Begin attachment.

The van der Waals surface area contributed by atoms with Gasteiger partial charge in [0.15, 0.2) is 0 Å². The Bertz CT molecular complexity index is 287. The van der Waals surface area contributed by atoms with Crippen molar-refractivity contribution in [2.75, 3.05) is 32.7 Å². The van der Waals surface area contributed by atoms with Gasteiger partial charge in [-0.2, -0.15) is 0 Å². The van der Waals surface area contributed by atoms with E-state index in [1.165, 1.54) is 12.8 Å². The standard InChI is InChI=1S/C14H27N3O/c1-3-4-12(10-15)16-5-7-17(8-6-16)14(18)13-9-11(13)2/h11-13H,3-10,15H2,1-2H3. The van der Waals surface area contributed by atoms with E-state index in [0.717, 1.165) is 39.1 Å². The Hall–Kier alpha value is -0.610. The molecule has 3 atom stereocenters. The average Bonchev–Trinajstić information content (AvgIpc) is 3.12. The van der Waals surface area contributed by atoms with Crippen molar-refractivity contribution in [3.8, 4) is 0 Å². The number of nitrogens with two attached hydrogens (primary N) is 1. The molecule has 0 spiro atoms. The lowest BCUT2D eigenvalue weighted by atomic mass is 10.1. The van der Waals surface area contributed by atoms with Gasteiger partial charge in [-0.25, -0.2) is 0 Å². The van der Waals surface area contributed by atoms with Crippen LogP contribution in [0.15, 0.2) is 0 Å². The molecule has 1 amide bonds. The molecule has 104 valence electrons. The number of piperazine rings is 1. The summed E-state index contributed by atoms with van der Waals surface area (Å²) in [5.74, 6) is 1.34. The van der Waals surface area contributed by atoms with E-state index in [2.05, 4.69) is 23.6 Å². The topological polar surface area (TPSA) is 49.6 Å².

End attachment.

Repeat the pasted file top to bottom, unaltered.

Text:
The van der Waals surface area contributed by atoms with Gasteiger partial charge in [0.15, 0.2) is 0 Å². The Bertz CT molecular complexity index is 287. The van der Waals surface area contributed by atoms with Crippen molar-refractivity contribution in [2.75, 3.05) is 32.7 Å². The van der Waals surface area contributed by atoms with Gasteiger partial charge in [-0.2, -0.15) is 0 Å². The van der Waals surface area contributed by atoms with E-state index in [1.165, 1.54) is 12.8 Å². The standard InChI is InChI=1S/C14H27N3O/c1-3-4-12(10-15)16-5-7-17(8-6-16)14(18)13-9-11(13)2/h11-13H,3-10,15H2,1-2H3. The van der Waals surface area contributed by atoms with E-state index in [0.717, 1.165) is 39.1 Å². The Hall–Kier alpha value is -0.610. The molecule has 3 atom stereocenters. The average Bonchev–Trinajstić information content (AvgIpc) is 3.12. The van der Waals surface area contributed by atoms with Crippen molar-refractivity contribution in [3.8, 4) is 0 Å². The number of nitrogens with two attached hydrogens (primary N) is 1. The molecule has 0 spiro atoms. The lowest BCUT2D eigenvalue weighted by atomic mass is 10.1. The van der Waals surface area contributed by atoms with Gasteiger partial charge in [-0.25, -0.2) is 0 Å². The van der Waals surface area contributed by atoms with Crippen LogP contribution in [0.15, 0.2) is 0 Å². The molecule has 1 amide bonds. The molecule has 104 valence electrons. The number of piperazine rings is 1. The summed E-state index contributed by atoms with van der Waals surface area (Å²) in [5.74, 6) is 1.34. The van der Waals surface area contributed by atoms with E-state index in [2.05, 4.69) is 23.6 Å². The topological polar surface area (TPSA) is 49.6 Å².